Soon, they will be completely exterminated.
As news of propositions to kill wolves and wild horses in the U.S. circulates, there are other countries where similar plans have already been approved. In Norway, where only 68 wild wolves remain, the government announced their decision to kill 47 of those wolves.
It comes as no surprise that the reason for killing the wolves is to protect commercial livestock raised for meat, although it’s no less alarming. In the U.S., a war against wildlife in favor of livestock is also prominent, and it’s no different in Norway.
Silje Lundberg, chair of Friends of the Earth Norway, told the U.K.’s Express,
“The wolf population is already very small and critically endangered. To eradicate 70 percent of such a vulnerable species is shocking.”
Frequent culling has earned Norwegian wolves the title of “critically endangered,” a fact which the government has completely disregarded in order to support big farms. Culling results when wolves either attack livestock and threaten the health of the farm or when farmers need to expand their land because of overgrazing, effectively taking over the wolves’ areas.
Wolves in Norway kill significantly less livestock, namely sheep, than other factors in the environment, such as poisonous plants, drowning, traffic accidents and various diseases. According to recent reports, wolves killed 1,500 of the 2 million grazing sheep in the country annually, while over 100,000 are killed in various other ways.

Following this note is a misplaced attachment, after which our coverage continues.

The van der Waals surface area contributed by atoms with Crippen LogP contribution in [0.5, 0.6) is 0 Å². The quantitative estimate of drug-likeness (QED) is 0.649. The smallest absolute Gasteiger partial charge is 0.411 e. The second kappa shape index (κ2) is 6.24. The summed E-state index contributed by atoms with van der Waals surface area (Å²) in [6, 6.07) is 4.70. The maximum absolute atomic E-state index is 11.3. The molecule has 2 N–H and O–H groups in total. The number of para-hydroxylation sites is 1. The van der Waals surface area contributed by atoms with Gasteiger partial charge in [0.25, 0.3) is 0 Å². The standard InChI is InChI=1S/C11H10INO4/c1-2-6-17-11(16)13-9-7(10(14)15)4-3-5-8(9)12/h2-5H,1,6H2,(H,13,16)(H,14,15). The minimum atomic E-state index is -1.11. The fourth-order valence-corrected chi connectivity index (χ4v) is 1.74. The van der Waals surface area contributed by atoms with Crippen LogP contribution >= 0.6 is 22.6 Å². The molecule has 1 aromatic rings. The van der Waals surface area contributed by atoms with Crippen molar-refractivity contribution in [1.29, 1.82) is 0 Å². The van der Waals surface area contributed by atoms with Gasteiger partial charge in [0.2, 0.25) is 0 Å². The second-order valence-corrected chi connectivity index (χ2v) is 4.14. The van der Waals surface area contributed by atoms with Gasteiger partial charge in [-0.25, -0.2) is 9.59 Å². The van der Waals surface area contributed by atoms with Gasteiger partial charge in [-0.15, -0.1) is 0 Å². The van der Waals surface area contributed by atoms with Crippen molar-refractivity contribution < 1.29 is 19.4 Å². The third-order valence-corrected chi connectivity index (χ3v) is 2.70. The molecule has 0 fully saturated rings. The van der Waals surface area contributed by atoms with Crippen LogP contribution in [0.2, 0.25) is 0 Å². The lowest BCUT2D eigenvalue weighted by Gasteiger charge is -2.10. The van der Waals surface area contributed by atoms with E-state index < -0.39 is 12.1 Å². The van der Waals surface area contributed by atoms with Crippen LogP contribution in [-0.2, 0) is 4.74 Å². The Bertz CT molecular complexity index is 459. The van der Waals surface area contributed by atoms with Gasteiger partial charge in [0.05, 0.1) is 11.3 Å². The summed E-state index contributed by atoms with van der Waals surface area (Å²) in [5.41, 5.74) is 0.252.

What’s worse is that culling wolves isn’t proven to be an effective means of protecting livestock; however, with a heavy and unjustified cull like this, it’s certain that it will reduce the amount of livestock deaths. The ecosystems are bound to suffer profoundly, as wolves are a keystone species. National Geographic states,
“Without keystone species, the ecosystem would be dramatically different or cease to exist altogether.”
Wolves are crucial components of their ecosystems and are the driving force behind keeping them balanced. Their reintroduction into failing ecosystems has proved to be extremely successful, so their removal from healthy ecosystems will likely be devastating.
Nina Jensen from the Norwegian branch of the World Wide Fund for Nature told The Guardian,
“This is pure mass slaughter. We haven’t seen anything like this in almost 100 years, when the policy at the time was to exterminate all the big predators.”
“With this decision, three out of six family groups of wolves might be shot. We are calling on the minister of environment to stop the butchering. Today, Norway should be ashamed.”
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